Cardinal Schönborn also pointed out that a good theologian listens to the word of God and showed the importance of studying from the sources -- the great masters in theology and philosophy.
Cistercian Abbot Gregor Henckel Donnersmarck, the abbot of Heiligenkreuz, spoke of the joy in seeing the medieval buildings, which were entrusted to the care of the Abbey of Heiligenkreuz in the Middle Ages, become a center for the study of theology.
The Abbey of Heiligenkreuz, coincidentally, was at the center of media attention last year for it's release of "Chant: Music for the Soul: by Stift Heiligenkreuz."
ITI offers degree programs in theology and studies on marriage and the family. It seeks to be a place of exchange between diverse cultures, and a living experience of the Church universal, drawing most specifically from the theological traditions of both the East and the West.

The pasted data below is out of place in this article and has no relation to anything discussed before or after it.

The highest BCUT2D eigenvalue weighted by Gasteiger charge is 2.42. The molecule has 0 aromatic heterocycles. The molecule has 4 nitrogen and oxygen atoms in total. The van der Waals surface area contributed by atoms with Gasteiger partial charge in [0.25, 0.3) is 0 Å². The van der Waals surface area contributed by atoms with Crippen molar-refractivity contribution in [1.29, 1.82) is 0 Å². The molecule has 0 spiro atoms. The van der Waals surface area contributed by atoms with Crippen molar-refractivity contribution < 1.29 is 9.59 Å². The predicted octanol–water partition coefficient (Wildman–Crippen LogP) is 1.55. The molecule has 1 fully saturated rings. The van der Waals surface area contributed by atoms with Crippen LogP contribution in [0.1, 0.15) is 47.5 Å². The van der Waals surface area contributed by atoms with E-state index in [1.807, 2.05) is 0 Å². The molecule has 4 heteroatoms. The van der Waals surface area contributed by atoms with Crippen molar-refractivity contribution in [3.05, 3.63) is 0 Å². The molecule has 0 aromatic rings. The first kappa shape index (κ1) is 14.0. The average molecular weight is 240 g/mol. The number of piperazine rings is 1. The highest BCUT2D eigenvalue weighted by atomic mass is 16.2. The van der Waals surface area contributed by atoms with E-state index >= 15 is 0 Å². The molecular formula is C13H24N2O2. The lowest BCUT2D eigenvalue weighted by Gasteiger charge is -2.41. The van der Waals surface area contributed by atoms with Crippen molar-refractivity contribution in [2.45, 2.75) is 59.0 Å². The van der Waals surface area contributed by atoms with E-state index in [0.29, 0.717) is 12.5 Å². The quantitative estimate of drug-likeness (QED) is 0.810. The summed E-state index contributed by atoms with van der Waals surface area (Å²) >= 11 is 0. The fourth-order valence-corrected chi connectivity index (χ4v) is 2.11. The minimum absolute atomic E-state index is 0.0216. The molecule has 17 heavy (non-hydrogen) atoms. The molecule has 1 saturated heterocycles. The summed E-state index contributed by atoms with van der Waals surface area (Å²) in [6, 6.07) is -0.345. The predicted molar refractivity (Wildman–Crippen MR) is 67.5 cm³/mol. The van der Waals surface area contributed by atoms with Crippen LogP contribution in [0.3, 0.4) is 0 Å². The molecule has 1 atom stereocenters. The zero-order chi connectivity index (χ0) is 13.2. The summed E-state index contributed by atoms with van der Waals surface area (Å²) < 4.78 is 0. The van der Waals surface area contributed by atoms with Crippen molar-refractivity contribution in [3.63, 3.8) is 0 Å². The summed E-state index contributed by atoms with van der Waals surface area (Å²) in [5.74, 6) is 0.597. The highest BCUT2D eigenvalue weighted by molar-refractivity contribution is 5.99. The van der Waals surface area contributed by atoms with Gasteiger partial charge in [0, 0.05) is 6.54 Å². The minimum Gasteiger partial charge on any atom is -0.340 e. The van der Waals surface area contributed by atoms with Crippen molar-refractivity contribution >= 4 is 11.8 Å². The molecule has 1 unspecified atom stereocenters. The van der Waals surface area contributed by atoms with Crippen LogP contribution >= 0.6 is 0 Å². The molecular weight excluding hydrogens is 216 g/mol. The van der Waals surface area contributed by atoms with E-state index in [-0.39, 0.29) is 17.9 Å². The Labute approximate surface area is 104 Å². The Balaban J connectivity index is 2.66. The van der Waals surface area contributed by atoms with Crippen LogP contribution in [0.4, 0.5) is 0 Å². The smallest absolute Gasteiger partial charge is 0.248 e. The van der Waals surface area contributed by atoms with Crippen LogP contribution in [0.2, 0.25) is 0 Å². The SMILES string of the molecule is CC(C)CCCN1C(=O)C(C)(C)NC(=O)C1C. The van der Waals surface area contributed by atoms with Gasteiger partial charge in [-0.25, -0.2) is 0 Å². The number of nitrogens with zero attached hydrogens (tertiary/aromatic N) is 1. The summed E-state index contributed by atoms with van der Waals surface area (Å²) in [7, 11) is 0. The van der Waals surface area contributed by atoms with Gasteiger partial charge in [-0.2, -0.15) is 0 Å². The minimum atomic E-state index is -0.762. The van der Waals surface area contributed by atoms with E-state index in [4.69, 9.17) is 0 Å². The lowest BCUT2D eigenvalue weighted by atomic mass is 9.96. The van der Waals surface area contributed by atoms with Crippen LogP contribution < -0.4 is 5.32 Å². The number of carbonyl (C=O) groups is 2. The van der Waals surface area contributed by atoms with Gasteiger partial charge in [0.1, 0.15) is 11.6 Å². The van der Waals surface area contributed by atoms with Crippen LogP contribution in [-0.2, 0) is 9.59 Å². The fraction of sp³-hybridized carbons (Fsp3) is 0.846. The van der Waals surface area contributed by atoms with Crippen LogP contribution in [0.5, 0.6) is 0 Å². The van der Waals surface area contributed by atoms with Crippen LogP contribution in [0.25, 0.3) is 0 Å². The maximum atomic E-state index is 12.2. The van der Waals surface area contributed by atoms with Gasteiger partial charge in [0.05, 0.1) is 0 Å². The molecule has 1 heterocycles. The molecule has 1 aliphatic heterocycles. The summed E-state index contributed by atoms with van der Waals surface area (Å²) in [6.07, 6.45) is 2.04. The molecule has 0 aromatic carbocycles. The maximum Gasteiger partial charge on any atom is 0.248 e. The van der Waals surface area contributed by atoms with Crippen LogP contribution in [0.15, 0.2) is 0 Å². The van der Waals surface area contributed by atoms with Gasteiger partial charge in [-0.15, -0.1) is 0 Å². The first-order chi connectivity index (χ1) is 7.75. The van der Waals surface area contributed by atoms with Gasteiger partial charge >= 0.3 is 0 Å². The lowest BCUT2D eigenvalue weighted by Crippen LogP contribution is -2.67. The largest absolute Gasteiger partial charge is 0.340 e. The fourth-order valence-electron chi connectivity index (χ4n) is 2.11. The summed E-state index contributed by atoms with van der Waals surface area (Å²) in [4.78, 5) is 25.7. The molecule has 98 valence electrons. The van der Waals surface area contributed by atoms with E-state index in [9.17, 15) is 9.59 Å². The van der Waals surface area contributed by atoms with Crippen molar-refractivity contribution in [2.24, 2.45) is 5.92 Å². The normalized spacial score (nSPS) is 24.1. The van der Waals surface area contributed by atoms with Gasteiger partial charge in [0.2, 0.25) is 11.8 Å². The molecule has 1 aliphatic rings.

Gudrun Kugler, who teaches Family in Western Society for the institute, and is an alumnus, called the institute a place of "awesome enrichment."
"I have not come across another place with so much care for each other and so much shared happiness," she said from her home in Vienna. "ITI is a school of life and friendship, besides its academic qualities."
Kugler is also a former director of World Youth Alliance Europe, and co-founder with her husband Martin, of Kairos, a company that gives consultation to nonprofit organizations that promote the dignity of life.
Kugler, who pursued a law degree after graduating from the institute, was also quick to note that they follow a specific method of teaching there -- the seminar, or Socratic method: "At ITI I learned to think things through and to question until I profoundly understood. This made law school easy for me."